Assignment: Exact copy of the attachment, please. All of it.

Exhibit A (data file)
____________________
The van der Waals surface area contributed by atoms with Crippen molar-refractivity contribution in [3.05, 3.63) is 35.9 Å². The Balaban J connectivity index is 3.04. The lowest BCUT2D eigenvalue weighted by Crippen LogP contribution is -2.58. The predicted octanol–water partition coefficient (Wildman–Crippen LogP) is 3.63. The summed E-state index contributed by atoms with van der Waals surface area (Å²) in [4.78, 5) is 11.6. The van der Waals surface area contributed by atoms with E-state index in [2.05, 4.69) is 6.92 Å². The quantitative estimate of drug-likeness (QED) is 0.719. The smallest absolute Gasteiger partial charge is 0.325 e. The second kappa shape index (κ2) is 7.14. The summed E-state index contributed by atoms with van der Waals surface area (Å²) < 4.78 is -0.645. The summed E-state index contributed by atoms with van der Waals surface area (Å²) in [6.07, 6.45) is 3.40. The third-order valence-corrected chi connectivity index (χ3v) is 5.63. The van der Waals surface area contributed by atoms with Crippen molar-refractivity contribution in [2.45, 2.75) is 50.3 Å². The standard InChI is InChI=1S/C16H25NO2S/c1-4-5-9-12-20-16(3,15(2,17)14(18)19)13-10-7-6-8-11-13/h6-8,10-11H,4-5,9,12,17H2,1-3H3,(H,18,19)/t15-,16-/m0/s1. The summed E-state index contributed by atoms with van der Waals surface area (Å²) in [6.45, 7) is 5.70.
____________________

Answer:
The van der Waals surface area contributed by atoms with Crippen molar-refractivity contribution in [3.05, 3.63) is 35.9 Å². The Balaban J connectivity index is 3.04. The lowest BCUT2D eigenvalue weighted by Crippen LogP contribution is -2.58. The predicted octanol–water partition coefficient (Wildman–Crippen LogP) is 3.63. The summed E-state index contributed by atoms with van der Waals surface area (Å²) in [4.78, 5) is 11.6. The van der Waals surface area contributed by atoms with E-state index in [2.05, 4.69) is 6.92 Å². The quantitative estimate of drug-likeness (QED) is 0.719. The smallest absolute Gasteiger partial charge is 0.325 e. The second kappa shape index (κ2) is 7.14. The summed E-state index contributed by atoms with van der Waals surface area (Å²) < 4.78 is -0.645. The summed E-state index contributed by atoms with van der Waals surface area (Å²) in [6.07, 6.45) is 3.40. The third-order valence-corrected chi connectivity index (χ3v) is 5.63. The van der Waals surface area contributed by atoms with Crippen molar-refractivity contribution in [2.45, 2.75) is 50.3 Å². The standard InChI is InChI=1S/C16H25NO2S/c1-4-5-9-12-20-16(3,15(2,17)14(18)19)13-10-7-6-8-11-13/h6-8,10-11H,4-5,9,12,17H2,1-3H3,(H,18,19)/t15-,16-/m0/s1. The summed E-state index contributed by atoms with van der Waals surface area (Å²) in [6.45, 7) is 5.70.